Item description for Walking with Frodo: A Devotional Journey Through the Lord of the Rings by Sarah Arthur...
Overview Identifies parallels between the storylines in the Lord of the Rings trilogy and the Bible, demonstrating how young adults can learn Biblical virtues through the examples of twelve characters in the popular series. Original.
Publishers Description Tolkien's Lord of the Rings epic tale has long captivated readers with its parallels to biblical truth. And now, "Walking with Frodo" looks at the biblical themes found in the classic Lord of the Rings trilogy. The 18 devotions pair vices and virtues (deception vs. honesty, light vs. darkness, good vs. evil) displayed by characters in The Lord of the Rings and bring to light what the Bible has to say. A must-have for longtime and new series fans.
Citations And Professional Reviews Walking with Frodo: A Devotional Journey Through the Lord of the Rings by Sarah Arthur has been reviewed by professional book reviewers and journalists at the following establishments -
Christian Retailing - 11/10/2003 page 22
Promise Angels is dedicated to bringing you great books at great prices. Whether you read for entertainment, to learn, or for literacy - you will find what you want at promiseangels.com!
Est. Packaging Dimensions: Length: 7.9" Width: 4.9" Height: 0.6" Weight: 0.5 lbs.
Release Date Nov 1, 2003
Publisher Tyndale House Publishers
ISBN 0842385541 ISBN13 9780842385541
Availability 2 units. Availability accurate as of Apr 23, 2017 11:38.
Usually ships within one to two business days from New Kensington, PA.
Orders shipping to an address other than a confirmed Credit Card / Paypal Billing address may incur and additional processing delay.
More About Sarah Arthur
Sarah Arthur (MTS, Duke Divinity School) is a fun-loving speaker and the award-winning author or compiler of eleven books, including the best-selling Walking with Frodo: A Devotional Journey through "The Lord of the Rings" and At the Still Point: A Literary Guide to Prayer in Ordinary Time. She has written for such publications as Christianity Today, Her.meneutics, and Image Journal online, and has served as a fiction judge for the Christianity Today Book Awards. She lives in Lansing, Michigan. Visit her website at www.saraharthur.com. Erin F. Wasinger is a freelance writer, speaker, and journalist, having worked as a newspaper editor and columnist before moving to Lansing, Michigan. A voracious reader as well as a storyteller and lay theologian, she writes at www.erinwasinger.com.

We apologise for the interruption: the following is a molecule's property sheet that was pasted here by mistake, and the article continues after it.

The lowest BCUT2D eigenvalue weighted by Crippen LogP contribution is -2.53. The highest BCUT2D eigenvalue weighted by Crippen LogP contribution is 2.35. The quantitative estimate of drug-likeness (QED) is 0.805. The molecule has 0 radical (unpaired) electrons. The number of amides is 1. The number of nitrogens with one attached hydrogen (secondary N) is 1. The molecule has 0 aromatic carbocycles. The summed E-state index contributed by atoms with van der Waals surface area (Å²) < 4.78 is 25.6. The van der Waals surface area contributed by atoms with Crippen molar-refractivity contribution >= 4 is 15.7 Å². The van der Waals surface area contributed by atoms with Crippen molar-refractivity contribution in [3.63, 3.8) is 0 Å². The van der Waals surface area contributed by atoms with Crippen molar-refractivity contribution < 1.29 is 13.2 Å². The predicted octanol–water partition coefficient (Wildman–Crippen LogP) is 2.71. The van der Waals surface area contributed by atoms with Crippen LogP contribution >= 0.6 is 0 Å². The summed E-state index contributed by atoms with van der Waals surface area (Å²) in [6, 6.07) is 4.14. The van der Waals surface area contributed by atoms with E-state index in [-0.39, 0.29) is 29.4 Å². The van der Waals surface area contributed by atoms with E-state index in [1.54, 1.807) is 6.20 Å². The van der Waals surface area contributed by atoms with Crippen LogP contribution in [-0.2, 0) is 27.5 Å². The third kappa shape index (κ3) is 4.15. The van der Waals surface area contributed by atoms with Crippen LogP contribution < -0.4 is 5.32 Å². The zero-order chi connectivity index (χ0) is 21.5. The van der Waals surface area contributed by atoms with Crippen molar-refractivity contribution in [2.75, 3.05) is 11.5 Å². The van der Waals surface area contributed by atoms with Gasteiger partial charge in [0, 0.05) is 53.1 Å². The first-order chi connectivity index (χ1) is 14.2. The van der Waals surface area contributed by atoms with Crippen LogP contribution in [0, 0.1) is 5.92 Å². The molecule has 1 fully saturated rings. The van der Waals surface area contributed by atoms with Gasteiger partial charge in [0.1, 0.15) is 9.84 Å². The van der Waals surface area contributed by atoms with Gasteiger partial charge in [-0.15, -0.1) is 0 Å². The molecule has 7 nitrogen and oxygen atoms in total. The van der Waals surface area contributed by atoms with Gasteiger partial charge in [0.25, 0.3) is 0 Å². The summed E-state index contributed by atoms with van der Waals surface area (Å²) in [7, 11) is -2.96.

Sarah Arthur has published or released items in the following series...
Reviews - What do customers think about Walking With Frodo?
Thank You Sarah Jul 29, 2006
Sarah Arthur has become one of my favorite authors with her two devotionals based on the Lord of the Rings and the Hobbit. Walking with Frodo, was a tremendous help to me, when I read it I was very angry with a lot of people for a lot of reasons, but as I read it I began to lose my anger, and feel free from that burden. This book helped change my life, and it can do the same for you. The two best ones from my point of view were the devotions writen about Sam and Aragorn. It's a must for any Tolkien fan.